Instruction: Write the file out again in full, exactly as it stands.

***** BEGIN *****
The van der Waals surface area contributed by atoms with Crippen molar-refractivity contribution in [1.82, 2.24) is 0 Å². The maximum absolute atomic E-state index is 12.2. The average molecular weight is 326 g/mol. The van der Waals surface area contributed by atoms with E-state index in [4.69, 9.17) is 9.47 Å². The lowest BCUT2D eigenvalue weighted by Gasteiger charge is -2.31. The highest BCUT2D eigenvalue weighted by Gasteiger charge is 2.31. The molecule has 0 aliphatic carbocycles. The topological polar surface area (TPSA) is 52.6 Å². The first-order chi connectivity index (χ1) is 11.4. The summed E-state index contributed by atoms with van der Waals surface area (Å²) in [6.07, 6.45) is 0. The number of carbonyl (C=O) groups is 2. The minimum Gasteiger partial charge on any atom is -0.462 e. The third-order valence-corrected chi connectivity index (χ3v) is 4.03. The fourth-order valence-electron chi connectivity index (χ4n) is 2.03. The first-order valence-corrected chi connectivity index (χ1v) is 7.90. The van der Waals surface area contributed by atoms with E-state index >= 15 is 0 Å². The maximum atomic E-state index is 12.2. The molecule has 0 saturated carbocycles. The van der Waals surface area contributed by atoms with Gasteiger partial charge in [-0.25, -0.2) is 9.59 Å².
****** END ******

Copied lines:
The van der Waals surface area contributed by atoms with Crippen molar-refractivity contribution in [1.82, 2.24) is 0 Å². The maximum absolute atomic E-state index is 12.2. The average molecular weight is 326 g/mol. The van der Waals surface area contributed by atoms with E-state index in [4.69, 9.17) is 9.47 Å². The lowest BCUT2D eigenvalue weighted by Gasteiger charge is -2.31. The highest BCUT2D eigenvalue weighted by Gasteiger charge is 2.31. The molecule has 0 aliphatic carbocycles. The topological polar surface area (TPSA) is 52.6 Å². The first-order chi connectivity index (χ1) is 11.4. The summed E-state index contributed by atoms with van der Waals surface area (Å²) in [6.07, 6.45) is 0. The number of carbonyl (C=O) groups is 2. The minimum Gasteiger partial charge on any atom is -0.462 e. The third-order valence-corrected chi connectivity index (χ3v) is 4.03. The fourth-order valence-electron chi connectivity index (χ4n) is 2.03. The first-order valence-corrected chi connectivity index (χ1v) is 7.90. The van der Waals surface area contributed by atoms with E-state index >= 15 is 0 Å². The maximum atomic E-state index is 12.2. The molecule has 0 saturated carbocycles. The van der Waals surface area contributed by atoms with Gasteiger partial charge in [-0.25, -0.2) is 9.59 Å².